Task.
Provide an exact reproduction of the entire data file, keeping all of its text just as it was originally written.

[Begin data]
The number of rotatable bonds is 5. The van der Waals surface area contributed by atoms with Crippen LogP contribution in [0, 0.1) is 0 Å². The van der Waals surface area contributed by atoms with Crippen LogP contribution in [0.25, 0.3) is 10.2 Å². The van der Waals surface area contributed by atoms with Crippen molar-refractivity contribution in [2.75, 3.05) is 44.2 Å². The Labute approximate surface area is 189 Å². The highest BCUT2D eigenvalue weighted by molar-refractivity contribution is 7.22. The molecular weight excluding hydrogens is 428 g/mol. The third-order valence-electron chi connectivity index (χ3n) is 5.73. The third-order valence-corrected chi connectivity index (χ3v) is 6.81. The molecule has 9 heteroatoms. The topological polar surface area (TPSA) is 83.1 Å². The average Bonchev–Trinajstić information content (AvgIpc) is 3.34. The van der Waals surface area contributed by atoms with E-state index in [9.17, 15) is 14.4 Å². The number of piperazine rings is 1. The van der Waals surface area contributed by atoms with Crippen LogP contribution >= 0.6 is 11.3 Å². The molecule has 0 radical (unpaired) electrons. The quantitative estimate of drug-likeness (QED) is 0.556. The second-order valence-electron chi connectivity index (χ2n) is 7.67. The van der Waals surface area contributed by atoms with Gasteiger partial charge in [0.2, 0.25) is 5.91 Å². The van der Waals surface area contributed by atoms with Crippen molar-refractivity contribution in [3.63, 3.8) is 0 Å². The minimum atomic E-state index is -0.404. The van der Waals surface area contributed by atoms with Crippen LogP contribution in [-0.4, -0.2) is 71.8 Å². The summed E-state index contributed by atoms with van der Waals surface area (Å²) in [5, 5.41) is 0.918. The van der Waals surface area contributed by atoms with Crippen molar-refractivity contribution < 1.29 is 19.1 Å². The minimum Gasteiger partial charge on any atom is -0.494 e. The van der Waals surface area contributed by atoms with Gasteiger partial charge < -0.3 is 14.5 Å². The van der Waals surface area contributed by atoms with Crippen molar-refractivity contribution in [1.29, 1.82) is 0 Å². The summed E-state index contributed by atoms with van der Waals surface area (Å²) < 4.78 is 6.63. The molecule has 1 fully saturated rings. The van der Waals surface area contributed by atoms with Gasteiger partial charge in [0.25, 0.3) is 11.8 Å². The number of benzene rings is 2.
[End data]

The number of rotatable bonds is 5. The van der Waals surface area contributed by atoms with Crippen LogP contribution in [0, 0.1) is 0 Å². The van der Waals surface area contributed by atoms with Crippen LogP contribution in [0.25, 0.3) is 10.2 Å². The van der Waals surface area contributed by atoms with Crippen molar-refractivity contribution in [2.75, 3.05) is 44.2 Å². The Labute approximate surface area is 189 Å². The highest BCUT2D eigenvalue weighted by molar-refractivity contribution is 7.22. The molecular weight excluding hydrogens is 428 g/mol. The third-order valence-electron chi connectivity index (χ3n) is 5.73. The third-order valence-corrected chi connectivity index (χ3v) is 6.81. The molecule has 9 heteroatoms. The topological polar surface area (TPSA) is 83.1 Å². The average Bonchev–Trinajstić information content (AvgIpc) is 3.34. The van der Waals surface area contributed by atoms with E-state index in [9.17, 15) is 14.4 Å². The number of piperazine rings is 1. The van der Waals surface area contributed by atoms with Crippen LogP contribution >= 0.6 is 11.3 Å². The molecule has 0 radical (unpaired) electrons. The quantitative estimate of drug-likeness (QED) is 0.556. The second-order valence-electron chi connectivity index (χ2n) is 7.67. The van der Waals surface area contributed by atoms with Gasteiger partial charge in [0.2, 0.25) is 5.91 Å². The van der Waals surface area contributed by atoms with Crippen molar-refractivity contribution in [3.63, 3.8) is 0 Å². The minimum atomic E-state index is -0.404. The van der Waals surface area contributed by atoms with Crippen LogP contribution in [-0.4, -0.2) is 71.8 Å². The summed E-state index contributed by atoms with van der Waals surface area (Å²) in [5, 5.41) is 0.918. The van der Waals surface area contributed by atoms with Crippen molar-refractivity contribution < 1.29 is 19.1 Å². The minimum Gasteiger partial charge on any atom is -0.494 e. The van der Waals surface area contributed by atoms with Gasteiger partial charge < -0.3 is 14.5 Å². The van der Waals surface area contributed by atoms with Crippen molar-refractivity contribution in [1.29, 1.82) is 0 Å². The summed E-state index contributed by atoms with van der Waals surface area (Å²) < 4.78 is 6.63. The molecule has 1 fully saturated rings. The van der Waals surface area contributed by atoms with Gasteiger partial charge in [0.25, 0.3) is 11.8 Å². The number of benzene rings is 2.